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(1) "#!" in FILE vs CHUNK
It is stated that, to allow Lua to be conveniently used for shell scripts,
Lua ignores the first line of a CHUNK if it starts with "#".

(a) It seems more appropriate to me that it should ignore the first line of
a FILE only, not a chunk (Ie, the processing is a part of "dofile /
loadfile" rather than chunk execution), since only files relate to script

(b) Scripts actually start with "#!" not "#", so perhaps that should be used
instead. That would retain the symbol "#" for general use, allowing the
option of it being used in later editions of Lua if desired (though not, of
course,  in the sequence of "#" then "!").

I find the current "(function call)" truncation to a single value to be
rather non-intuitive. While not syntactically ambiguous, to the casual user
it seems odd that the "(,,)" in a function call "f  (a,b,c)" doesn't
truncate while an expression usage such as "f((a,b,c))" does.

Perhaps it would be clearer just to define a standard library function
    function one(a) return a end

so that one would simply say "a,b,c = x(), y(), one(z())"

As a syntax note, rather than "(x,y,z)" being some special operation, I'd
prefer "," to simply be treated as a binary function just like "+ - * / <=
etc". In this mode:

(a) It takes N left and M right arguments, and returns 1+M return values, so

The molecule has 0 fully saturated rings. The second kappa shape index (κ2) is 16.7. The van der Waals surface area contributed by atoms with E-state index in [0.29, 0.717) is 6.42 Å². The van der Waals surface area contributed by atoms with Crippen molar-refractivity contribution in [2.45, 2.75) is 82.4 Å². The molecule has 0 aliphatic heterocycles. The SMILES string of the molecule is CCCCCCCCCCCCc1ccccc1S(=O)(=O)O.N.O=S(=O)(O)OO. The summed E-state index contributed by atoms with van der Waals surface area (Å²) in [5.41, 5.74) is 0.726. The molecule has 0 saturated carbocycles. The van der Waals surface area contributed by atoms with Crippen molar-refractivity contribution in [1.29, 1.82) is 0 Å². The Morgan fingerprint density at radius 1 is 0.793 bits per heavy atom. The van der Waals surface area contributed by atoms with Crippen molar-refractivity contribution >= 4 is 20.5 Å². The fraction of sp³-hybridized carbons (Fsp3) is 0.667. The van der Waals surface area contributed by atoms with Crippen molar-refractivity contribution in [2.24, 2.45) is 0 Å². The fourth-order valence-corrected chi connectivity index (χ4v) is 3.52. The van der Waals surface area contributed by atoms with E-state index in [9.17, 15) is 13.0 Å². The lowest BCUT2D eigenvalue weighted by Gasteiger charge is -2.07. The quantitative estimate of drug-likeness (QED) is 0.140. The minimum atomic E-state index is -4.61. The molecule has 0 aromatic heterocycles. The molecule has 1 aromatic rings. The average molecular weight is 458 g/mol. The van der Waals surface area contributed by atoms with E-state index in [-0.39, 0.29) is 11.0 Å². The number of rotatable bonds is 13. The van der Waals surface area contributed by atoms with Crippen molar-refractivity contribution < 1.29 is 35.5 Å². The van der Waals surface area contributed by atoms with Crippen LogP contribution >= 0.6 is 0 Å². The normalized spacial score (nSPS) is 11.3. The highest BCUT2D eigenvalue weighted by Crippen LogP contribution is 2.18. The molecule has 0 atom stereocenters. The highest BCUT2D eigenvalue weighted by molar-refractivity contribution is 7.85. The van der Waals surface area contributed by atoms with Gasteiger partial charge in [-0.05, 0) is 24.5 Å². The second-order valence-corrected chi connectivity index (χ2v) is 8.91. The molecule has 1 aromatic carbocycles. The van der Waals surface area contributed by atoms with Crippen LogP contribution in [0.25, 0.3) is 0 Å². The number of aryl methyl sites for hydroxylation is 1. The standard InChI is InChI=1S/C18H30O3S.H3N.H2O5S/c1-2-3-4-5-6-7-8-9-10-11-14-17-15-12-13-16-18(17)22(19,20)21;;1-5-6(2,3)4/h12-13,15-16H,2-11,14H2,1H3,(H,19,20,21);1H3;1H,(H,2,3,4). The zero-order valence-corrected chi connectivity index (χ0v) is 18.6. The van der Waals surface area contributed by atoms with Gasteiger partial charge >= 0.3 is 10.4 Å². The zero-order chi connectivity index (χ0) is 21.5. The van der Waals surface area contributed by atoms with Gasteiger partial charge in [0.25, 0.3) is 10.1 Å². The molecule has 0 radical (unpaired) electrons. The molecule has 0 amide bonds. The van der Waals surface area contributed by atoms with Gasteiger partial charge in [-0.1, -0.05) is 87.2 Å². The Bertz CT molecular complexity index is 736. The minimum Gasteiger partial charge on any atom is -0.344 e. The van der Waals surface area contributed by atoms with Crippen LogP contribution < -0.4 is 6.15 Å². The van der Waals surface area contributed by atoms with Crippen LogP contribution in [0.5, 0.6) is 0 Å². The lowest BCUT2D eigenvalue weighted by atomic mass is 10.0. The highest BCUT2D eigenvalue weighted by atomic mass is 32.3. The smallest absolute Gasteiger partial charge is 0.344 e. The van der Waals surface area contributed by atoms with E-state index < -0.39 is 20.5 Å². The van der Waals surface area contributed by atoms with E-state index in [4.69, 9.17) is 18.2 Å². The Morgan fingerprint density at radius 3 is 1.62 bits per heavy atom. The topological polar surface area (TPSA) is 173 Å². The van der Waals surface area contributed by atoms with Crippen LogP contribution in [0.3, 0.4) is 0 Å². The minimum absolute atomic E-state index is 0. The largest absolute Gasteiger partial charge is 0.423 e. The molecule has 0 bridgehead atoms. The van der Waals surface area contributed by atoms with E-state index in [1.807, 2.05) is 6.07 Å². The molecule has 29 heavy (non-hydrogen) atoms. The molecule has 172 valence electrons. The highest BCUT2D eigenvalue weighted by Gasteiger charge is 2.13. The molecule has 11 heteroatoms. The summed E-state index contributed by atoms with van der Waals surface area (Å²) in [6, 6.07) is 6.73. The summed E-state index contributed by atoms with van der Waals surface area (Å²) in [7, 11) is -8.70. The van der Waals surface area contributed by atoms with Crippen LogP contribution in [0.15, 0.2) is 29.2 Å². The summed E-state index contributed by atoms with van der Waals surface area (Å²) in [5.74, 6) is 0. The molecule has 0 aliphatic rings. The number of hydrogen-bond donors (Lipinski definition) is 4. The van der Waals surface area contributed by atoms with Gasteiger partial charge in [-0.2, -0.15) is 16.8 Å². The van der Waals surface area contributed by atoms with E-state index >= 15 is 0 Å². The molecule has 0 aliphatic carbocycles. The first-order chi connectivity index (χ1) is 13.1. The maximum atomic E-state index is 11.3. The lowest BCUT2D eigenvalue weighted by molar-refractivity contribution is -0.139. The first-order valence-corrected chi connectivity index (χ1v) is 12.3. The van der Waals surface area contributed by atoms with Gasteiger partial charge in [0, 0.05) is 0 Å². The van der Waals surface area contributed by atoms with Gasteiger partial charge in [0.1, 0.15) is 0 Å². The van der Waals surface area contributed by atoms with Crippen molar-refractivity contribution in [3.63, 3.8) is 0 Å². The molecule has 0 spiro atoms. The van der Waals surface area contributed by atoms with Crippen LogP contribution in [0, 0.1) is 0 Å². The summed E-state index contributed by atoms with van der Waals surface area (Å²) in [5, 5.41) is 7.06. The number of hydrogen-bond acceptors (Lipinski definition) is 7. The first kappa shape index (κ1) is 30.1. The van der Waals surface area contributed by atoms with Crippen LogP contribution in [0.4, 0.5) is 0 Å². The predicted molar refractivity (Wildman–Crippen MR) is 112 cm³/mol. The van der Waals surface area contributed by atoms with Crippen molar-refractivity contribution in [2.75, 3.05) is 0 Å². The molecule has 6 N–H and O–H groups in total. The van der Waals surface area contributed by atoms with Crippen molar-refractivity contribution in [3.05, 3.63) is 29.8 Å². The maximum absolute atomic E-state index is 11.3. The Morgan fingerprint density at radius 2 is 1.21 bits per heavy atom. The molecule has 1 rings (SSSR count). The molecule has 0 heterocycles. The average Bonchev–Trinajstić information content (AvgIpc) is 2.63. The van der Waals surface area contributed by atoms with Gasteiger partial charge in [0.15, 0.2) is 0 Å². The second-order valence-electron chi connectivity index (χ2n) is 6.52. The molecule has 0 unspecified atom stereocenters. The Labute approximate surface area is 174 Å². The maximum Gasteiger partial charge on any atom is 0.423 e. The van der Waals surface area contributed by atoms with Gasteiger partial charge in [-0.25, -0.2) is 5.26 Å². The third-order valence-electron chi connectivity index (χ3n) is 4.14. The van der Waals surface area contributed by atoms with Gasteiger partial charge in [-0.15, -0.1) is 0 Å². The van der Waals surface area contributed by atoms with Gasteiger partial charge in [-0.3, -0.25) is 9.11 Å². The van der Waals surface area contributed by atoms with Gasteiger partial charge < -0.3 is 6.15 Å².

f() , g()
is the same as
    one(f()) , g()

(b) It has a lower precedence that "+", so:
    a,b = 1+2 , 3+4
behaves as the expected:
    a,b = (1+2) , (3+4)

(c) It is right associative, so:
    f(), g(), h(), i()
is equivalent to
    f() , (g(), (h() , i()) )
This means, in essence, that "," takes an arbitrary number of return values
from the right-most function and repetitvely prepends single values to the
front of that return value list from each preceeding function in turn.

(4) GLOBAL [exp]=exp
    t = {x=123, ["y"]=456}

Normal global variables are basically an assignment to a global table, eg:
    x = 123
It would be consistent, then, to allow:
    ["y"] = 456

Would that cause any syntax problems? I don't know... I haven't checked yet.
But computationally it makes sense! :-)

"and" and "or" should probably return multiple arguments (since they are in
essence being used to replace the "bool ? exp1 : exp2" functionality of C.

Ie, since I can say:
  if t[i] then
    return i,t[i]
    return nil

then it makes sense to be able to say:
  return t[i] and (i,t[i]) or nil

Of course the current "(exp)" truncation to a single return value kibitzes
that. But then that syntax is already rather shaky and I'd like to see it go

Alternately, Lua should have a true "a ? b : c" operation.

(6) Want INEXT

Rather than
    for i,v in pair(t) do ... end

I prefer the more explicit form:
    for i,v in next,t do ... end

Likewise for:
    for i,v in ipair(t) do ... end

I'd prefer to say:
    for i,v in inext,t do ... end

However "inext()" doesn't exist.

I could write it of course:
    function inext(t,i)
        i = i and i+1 or 1
        if t[i] then return i,t[i] else return nil end

But it seems to me that "inext()", being as far as I can tell more
fundamental than "ipair()", is more deserving of a place in the basic


Should version be only returned as a string? It would seem more appropriate
(and easier to manipulate) to have a version function such as:
    name, major, minor, bugfix = version()

Or perhaps:
    name, major_dot_minor, bugfix = version()

Peter Hill.